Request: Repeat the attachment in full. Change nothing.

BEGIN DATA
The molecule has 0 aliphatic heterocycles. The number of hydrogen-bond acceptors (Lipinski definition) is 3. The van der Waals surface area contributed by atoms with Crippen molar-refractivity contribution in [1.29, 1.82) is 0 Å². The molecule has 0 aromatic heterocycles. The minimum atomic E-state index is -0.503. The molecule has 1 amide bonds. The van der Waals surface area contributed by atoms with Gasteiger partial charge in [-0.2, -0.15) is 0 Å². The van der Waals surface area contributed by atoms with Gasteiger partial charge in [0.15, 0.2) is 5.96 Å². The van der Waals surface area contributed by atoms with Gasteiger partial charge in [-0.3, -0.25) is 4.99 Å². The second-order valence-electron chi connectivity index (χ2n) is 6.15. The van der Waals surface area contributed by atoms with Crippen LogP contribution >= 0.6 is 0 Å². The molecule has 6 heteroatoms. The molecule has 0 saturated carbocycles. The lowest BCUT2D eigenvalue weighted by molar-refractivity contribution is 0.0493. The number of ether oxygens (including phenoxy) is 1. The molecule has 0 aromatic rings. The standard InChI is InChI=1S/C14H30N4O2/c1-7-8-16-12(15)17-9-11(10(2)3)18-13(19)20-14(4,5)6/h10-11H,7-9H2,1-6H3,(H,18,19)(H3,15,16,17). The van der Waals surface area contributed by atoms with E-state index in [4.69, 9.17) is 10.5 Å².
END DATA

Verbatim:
The molecule has 0 aliphatic heterocycles. The number of hydrogen-bond acceptors (Lipinski definition) is 3. The van der Waals surface area contributed by atoms with Crippen molar-refractivity contribution in [1.29, 1.82) is 0 Å². The molecule has 0 aromatic heterocycles. The minimum atomic E-state index is -0.503. The molecule has 1 amide bonds. The van der Waals surface area contributed by atoms with Gasteiger partial charge in [-0.2, -0.15) is 0 Å². The van der Waals surface area contributed by atoms with Gasteiger partial charge in [0.15, 0.2) is 5.96 Å². The van der Waals surface area contributed by atoms with Gasteiger partial charge in [-0.3, -0.25) is 4.99 Å². The second-order valence-electron chi connectivity index (χ2n) is 6.15. The van der Waals surface area contributed by atoms with Crippen LogP contribution >= 0.6 is 0 Å². The molecule has 6 heteroatoms. The molecule has 0 saturated carbocycles. The lowest BCUT2D eigenvalue weighted by molar-refractivity contribution is 0.0493. The number of ether oxygens (including phenoxy) is 1. The molecule has 0 aromatic rings. The standard InChI is InChI=1S/C14H30N4O2/c1-7-8-16-12(15)17-9-11(10(2)3)18-13(19)20-14(4,5)6/h10-11H,7-9H2,1-6H3,(H,18,19)(H3,15,16,17). The van der Waals surface area contributed by atoms with E-state index in [4.69, 9.17) is 10.5 Å².